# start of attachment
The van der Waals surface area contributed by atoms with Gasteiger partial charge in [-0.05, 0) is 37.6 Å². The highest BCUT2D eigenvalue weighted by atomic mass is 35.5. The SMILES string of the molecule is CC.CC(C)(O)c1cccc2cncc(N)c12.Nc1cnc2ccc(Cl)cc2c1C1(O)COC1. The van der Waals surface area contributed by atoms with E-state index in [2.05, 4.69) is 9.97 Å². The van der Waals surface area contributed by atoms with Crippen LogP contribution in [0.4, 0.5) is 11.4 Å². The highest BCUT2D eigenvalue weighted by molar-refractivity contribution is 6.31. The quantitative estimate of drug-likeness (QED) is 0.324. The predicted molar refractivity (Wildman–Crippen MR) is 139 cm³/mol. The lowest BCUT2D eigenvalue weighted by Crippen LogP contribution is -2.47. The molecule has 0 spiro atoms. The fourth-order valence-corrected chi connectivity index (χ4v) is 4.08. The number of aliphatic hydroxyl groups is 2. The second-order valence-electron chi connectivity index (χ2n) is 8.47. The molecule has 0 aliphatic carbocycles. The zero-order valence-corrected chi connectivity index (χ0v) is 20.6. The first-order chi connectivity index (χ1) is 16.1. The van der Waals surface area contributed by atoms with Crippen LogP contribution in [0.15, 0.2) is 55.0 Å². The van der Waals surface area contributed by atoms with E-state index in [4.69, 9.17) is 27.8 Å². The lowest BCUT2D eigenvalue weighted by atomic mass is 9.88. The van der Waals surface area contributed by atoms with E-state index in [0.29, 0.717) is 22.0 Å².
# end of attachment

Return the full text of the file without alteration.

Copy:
The van der Waals surface area contributed by atoms with Gasteiger partial charge in [-0.05, 0) is 37.6 Å². The highest BCUT2D eigenvalue weighted by atomic mass is 35.5. The SMILES string of the molecule is CC.CC(C)(O)c1cccc2cncc(N)c12.Nc1cnc2ccc(Cl)cc2c1C1(O)COC1. The van der Waals surface area contributed by atoms with E-state index in [2.05, 4.69) is 9.97 Å². The van der Waals surface area contributed by atoms with Crippen LogP contribution in [0.4, 0.5) is 11.4 Å². The highest BCUT2D eigenvalue weighted by molar-refractivity contribution is 6.31. The quantitative estimate of drug-likeness (QED) is 0.324. The predicted molar refractivity (Wildman–Crippen MR) is 139 cm³/mol. The lowest BCUT2D eigenvalue weighted by Crippen LogP contribution is -2.47. The molecule has 0 spiro atoms. The fourth-order valence-corrected chi connectivity index (χ4v) is 4.08. The number of aliphatic hydroxyl groups is 2. The second-order valence-electron chi connectivity index (χ2n) is 8.47. The molecule has 0 aliphatic carbocycles. The zero-order valence-corrected chi connectivity index (χ0v) is 20.6. The first-order chi connectivity index (χ1) is 16.1. The van der Waals surface area contributed by atoms with Crippen LogP contribution in [0.15, 0.2) is 55.0 Å². The van der Waals surface area contributed by atoms with E-state index in [4.69, 9.17) is 27.8 Å². The lowest BCUT2D eigenvalue weighted by atomic mass is 9.88. The van der Waals surface area contributed by atoms with E-state index in [0.29, 0.717) is 22.0 Å².